Have a splashy day out at "Water Park "
This water park is past Heraklion so a bit of a drive but it is a great fun day out for couples or parents with children! Plan to go for the day and take food and drink as it can be pricey. We're advised by some experts (average age 8-10) that the best slides are Sidewinder, Hyper race, the Black hole, kamikazee and free fall. Be ware of the Turbo guns, the white one is so slow you have to push yourself along - you have been warned!

Peddaloes across Kournas lake
This breath-taking lake is the only one in Crete, and the brillliant aquamarine waters are a wonderful backdrop for a spot of lunch. Afterwards, you can rent peddaloes or a small boat for half an hour and row yourself around the lake, and work up an appetite for supper!

Journey to Anogia in the Psiloritis Mountains and
enjoy a Greek coffee at the square in the upper village (Agios Georgios square), the atmosphere here is wonderful - hospitality and welcomes are surprising in their warmth. 740 metres up on the north face of Mount Psiloritis to be precise. It's a short hop from here to the stunning Nida Plateau, the Ideon cave (mythology: Zeus grew up here), the observatory at the top of the Skinaka as well as the ancient settlement of Zominthos. In Anogia, excellent local cheese and Raki are available to buy, at the shop on one corner of the square. You are more likely to see men wearing the Cretan baggy trousers tucked into their boots, heads decorated with nets, here than just about anywhere else. This is miles from "designer name" mecca. The small church of Agios Georgios is worth a visit if it is open.

Ask for Dakos –
A Cretan speciality served in most tavernas as a starter. Dried crusts soaked in tomatoes and topped with crumbled feta cheese – delicious!

Try the three Greek "O"s Olives, Octopus and Ouzo!
Treat yourself to a typical Meze -a series of tiny dishes that accompany the aniseed based liquor, you can try an Ouzerie, that is similar to a Spanish Tapas bar a great way to spend a lazy afternoon.In Rethymnon, down the side of the mosque runs Othos Vernadou - a particularly pretty place to come and eat, there are shady courtyards and imaginative cafe interiors here, try Minares, or the Ouzeri/Mezedhes place further down the street.

Rethymnon wine festival
The last 7 days of July sees this annual event unfold in the public gardens. Be prepared to drink all the selection of wines from the same plastic cup direct from the barrel, and the local folk dancing will help to provide some focus!

A bit of a mouthful in both senses!
Visit any Zaxaroplastio for a sweet pastry! This complicated word denotes popular pastry shops that have a large array of tiny, sticky, confections, using filo pastry, nuts, honey, figs and raisins, some cakes ooze chocolate - – naughty but nice….

Wine tasting at the Manousakis Winery Vatolakos
The Manousakis Winery is the culmination of the dream and passion of founder Theodore Manousakis. Ted, as he is more frequently called, was born in Vatolakkos in 1943, and spent his early childhood years in the village until the age of 11. For reasons much beyond his control and much too complex for a young boy to understand, he left his home to find a better future in the far away “Promised Land”, America. Following his university education in the U.S., he entered business and was successful in a number of business endeavours including industrial security, real estate development, and hotels. Meanwhile, he assimilated in the great melting pot of the world, America, and nearly forgot his native language and Cretan traditions. Yet during the years away from his native village he always yearned to return home and find his roots; if not permanently, certainly more than as a mere visitor. Wine was a way of life in the village for as long as he could remember from his boyhood years. What a way to pay tribute to and honour the Cretan traditions and way of life, he thought. And, what a wonderful and civilized way to bring people together to enjoy the simple joys of life! The combination of nostalgia or “nostos”, as the ancient Greeks made reference, along with the perfect soil, sun, and weather conditions of Crete were the driving forces behind our first vineyards in the foothills above Vatolakkos. For Ted, the Manousakis Winery represents his roots; his yearning to return, his tradition, his heritage, and, above all, his family. Our logo with the three flowers called “Manousakia” in the Cretan dialect, (from which our name is derived), represents his three daughters. It is only fitting that the inspiration of this symbol is a blending of the beauty and exquisite fragrance of nature and the warmth and comfort of family! Ted Manousakis has his permanent home in Washington, D.C., but the winery remains a family-run business. His youngest daughter, Alexandra, moved to Chania in 2007 following studies at New York University, and now manages the Manousakis Winery. - See more at:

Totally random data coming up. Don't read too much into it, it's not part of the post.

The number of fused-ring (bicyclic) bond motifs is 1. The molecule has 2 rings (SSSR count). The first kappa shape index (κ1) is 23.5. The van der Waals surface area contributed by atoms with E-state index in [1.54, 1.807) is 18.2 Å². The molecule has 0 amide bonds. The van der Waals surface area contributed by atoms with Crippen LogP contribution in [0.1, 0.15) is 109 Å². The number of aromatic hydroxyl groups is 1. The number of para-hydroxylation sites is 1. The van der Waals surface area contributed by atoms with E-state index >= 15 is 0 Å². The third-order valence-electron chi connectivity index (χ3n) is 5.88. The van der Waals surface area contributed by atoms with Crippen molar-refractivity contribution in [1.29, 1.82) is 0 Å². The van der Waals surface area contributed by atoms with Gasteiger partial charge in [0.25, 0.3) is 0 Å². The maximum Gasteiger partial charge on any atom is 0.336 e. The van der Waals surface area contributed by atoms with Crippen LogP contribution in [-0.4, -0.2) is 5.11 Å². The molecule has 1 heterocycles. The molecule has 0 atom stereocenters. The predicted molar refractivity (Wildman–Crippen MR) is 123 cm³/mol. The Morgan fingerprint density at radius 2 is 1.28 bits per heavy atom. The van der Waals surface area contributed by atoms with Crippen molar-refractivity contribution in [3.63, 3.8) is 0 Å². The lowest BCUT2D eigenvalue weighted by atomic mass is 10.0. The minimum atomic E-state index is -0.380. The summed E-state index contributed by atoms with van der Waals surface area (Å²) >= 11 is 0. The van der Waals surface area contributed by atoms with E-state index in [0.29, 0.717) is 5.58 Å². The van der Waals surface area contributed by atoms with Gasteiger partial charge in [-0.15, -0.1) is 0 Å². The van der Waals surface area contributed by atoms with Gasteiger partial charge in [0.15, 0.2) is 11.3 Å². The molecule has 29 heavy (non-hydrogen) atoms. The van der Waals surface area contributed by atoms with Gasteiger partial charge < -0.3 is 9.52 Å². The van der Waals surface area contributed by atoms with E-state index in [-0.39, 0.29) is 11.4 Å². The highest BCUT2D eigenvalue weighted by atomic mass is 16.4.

Chania harbour
Chania is the capital of the Prefecture of the same name and the second biggest town in Crete, with a population of 60.000 inhabitants. Chania is one of the nicest towns of Crete with wonderful houses, parks and squares. The old city has preserved the charm of the Venetian and Turkish periods. Entire Venetian, Turkish and Jewish quarters are saved, with many well preserved buildings in the narrow picturesque streets. On Leather Lane near the harbour selling all kinds and qualities of leather goods and a really interesting indoor covered market Chania Town is worth a visit just for the shopping. The harbour is beautiful with an old mosque providing interesting architecture. Museums from the Naval Museum to the Byzantine Museum there is something for everyone. Restaurants and Taverna`s Surround the harbour and Boats leave from here for 2-3hr trips and you can also catch a horse and buggy. Have a wonder around the back streets, they are mainly pedestrianised and the houses and shops are very Interesting and pretty, with little restaurants and Café`s tucked away in corners - very romantic.